120 in the gate 1 10 is configured to be placed within the first plate 1 16a. The rotation is therefore limited by the first plate 1 16a. The second plate 1 16b has a second plate conduit aperture. The second plate 1 16b in the gate 1 10 is configured to be placed adjacent the first plate 116a. The second plate conduit aperture is in-line with the conduit structure. In some embodiments, the first plate conduit aperture is in-line with the second plate conduit aperture so as to form the conduit structure within the gate 1 10. The gate motor 124 has a spindle, and the gate motor 124 is configured to be placed adjacent the first plate 1 16a. The gate motor collar 126 is configured to be placed adjacent the disk 120. The spindle of the gate motor 124 extends through the first plate spindle aperture and the disk spindle aperture to engage with the gate motor collar 126 so that the gate motor collar 126 securely retains the first plate

1 16a and the disk 120 in position. The first plate spindle aperture allows for free rotation of the spindle. The gate motor collar 126 engages the spindle and the disk spindle aperture so that rotation of the spindle causes rotation of the disk 120. When the gate motor 124 causes the spindle to rotate, the disk 120 rotates to obstruct or unobstruct the conduit structure.

Obstructing the conduit structure involves preventing objects (e.g., crops) and/or preventing fluid flow (e.g., air being forced by the vacuum source 102) from passing through the conduit structure. Similarly, unobstructing the conduit structure involves allowing objects (e.g., crops) and/or allowing fluid flow (e.g., air being forced by the vacuum source 102) to pass through the conduit structure.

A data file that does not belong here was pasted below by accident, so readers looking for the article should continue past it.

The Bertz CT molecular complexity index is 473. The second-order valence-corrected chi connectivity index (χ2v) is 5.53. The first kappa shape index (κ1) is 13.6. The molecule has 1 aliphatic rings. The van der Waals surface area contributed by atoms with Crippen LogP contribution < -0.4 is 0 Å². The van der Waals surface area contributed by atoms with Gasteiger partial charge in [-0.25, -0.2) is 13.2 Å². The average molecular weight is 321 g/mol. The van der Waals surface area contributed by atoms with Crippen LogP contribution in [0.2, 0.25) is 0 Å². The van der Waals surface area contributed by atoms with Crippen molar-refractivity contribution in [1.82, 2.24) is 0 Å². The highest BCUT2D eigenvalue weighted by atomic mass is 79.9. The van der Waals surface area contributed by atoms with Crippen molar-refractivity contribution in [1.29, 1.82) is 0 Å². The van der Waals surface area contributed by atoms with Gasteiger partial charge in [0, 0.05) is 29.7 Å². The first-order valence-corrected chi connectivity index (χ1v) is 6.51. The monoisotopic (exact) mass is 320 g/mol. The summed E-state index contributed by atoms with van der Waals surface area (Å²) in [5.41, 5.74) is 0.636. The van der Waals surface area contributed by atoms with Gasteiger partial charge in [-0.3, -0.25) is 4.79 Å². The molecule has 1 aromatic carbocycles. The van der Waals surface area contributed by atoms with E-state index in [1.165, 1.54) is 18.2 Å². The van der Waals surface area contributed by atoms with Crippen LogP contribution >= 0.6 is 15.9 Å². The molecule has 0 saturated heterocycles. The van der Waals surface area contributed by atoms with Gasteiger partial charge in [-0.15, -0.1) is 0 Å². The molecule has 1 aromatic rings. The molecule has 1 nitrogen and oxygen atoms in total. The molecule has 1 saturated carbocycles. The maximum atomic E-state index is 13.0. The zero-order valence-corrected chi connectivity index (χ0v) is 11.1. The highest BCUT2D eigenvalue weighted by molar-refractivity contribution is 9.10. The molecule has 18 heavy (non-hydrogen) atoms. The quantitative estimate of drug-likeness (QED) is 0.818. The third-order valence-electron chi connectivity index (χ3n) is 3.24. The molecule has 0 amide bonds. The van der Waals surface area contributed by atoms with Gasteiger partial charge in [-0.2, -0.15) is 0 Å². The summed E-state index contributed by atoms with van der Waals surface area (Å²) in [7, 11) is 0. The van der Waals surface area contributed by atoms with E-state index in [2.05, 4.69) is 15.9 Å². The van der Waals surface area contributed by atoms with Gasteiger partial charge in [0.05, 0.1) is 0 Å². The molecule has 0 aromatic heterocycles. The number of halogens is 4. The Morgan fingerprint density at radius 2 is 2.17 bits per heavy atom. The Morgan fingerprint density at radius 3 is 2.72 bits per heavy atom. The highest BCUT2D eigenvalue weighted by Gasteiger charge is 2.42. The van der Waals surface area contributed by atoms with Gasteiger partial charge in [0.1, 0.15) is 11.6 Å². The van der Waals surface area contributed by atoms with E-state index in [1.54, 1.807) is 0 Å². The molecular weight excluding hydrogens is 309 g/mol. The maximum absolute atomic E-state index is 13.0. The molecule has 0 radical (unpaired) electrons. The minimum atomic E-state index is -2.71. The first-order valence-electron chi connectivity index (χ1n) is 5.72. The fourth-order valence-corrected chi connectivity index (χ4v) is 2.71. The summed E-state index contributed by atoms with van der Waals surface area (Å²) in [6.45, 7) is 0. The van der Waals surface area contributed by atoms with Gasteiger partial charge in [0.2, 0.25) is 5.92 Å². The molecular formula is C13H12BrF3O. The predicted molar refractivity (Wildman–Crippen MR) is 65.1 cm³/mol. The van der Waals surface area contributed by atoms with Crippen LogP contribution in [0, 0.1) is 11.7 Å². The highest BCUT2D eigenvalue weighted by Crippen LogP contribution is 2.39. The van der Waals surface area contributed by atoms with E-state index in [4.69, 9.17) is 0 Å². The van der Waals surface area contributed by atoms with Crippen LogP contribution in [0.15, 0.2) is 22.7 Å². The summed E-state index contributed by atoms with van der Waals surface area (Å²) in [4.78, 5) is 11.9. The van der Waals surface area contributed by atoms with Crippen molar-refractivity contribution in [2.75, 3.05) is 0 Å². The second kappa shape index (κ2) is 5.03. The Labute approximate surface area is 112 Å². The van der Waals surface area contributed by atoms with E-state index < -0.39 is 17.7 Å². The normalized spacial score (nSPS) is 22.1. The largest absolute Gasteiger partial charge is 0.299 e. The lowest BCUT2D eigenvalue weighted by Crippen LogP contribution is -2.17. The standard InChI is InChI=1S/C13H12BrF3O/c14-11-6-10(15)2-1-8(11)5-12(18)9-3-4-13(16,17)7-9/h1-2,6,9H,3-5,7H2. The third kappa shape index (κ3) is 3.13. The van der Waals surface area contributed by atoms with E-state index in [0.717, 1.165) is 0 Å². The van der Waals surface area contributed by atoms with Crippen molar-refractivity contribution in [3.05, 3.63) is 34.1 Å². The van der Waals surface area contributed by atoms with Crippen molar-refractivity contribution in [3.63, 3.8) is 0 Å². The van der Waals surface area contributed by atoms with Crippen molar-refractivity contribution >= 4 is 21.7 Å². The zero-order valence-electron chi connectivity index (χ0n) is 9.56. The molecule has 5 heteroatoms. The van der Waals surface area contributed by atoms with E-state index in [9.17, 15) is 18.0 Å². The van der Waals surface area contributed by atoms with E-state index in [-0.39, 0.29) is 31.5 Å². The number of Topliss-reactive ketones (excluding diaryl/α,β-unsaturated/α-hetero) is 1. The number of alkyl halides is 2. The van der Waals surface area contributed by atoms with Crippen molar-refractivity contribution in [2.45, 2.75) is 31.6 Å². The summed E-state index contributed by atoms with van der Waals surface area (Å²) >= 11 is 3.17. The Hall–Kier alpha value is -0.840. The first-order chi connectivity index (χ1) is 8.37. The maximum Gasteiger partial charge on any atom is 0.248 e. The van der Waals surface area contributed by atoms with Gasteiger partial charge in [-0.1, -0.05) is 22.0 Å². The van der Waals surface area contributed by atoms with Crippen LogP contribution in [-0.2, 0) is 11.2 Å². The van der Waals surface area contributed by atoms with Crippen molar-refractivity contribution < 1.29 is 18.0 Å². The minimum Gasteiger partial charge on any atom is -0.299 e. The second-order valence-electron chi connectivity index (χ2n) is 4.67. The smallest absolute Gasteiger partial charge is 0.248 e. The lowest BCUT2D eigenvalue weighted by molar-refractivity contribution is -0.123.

[0045] Referring to FIGS. 2A-2B, the apparatus further includes an end-effector 1 14. The end-effector has an end-effector nozzle with an opening. The end-effector 1 14 also has a flexible tube 109 facilitating connection of the end-effector 1 14 to the crop sorter 104. It is contemplated for the flexible tube 109 to have a smooth inner surface. In some

embodiments, the end-effector nozzle opening is angled. For instance, the end-effector 114 can have an end-effector nozzle with a first end, a second end, an inner surface, and an outer surface. The flexible tube 109 can be connected to the second end. The first end preferably has the angled opening, which can be any angle that is not perpendicular. For example, the angle can range from 30-degrees to 60-degrees, and in a preferred form is approximately 45-degrees. Of course, other angles and angle ranges are also contemplated (including perpendicular) depending on the crop or object to be garnered.

[0046] Gamering the targeted crops occurs via suction of the crop through the angled opening. This angle allows the end-effector 114 to more easily navigate clustered greenhouse environments. In some embodiments, the end-effector inner surface has a lip 128 formed at the end-effector nozzle opening, and/or a torsion spring (or spring-like element). For instance, the lip 128 and/or spring can be formed on the inner surface at the first end. This lip

128 can provide for improved harvesting accuracy, via an ensured harvest. For

fruits/vegetables which are tightly connected to the plant, the additional lip/spring ensures proper harvesting through the passive“grabbing” of the fruit/vegetable.

[0047] Some embodiments of the apparatus have a camera 130 disposed on the end-effector

1 14.

(0048] Some embodiments of the apparatus include a cap 132 removably securable to the end -effector nozzle at the end-effector nozzle opening or at the first end. Securing the cap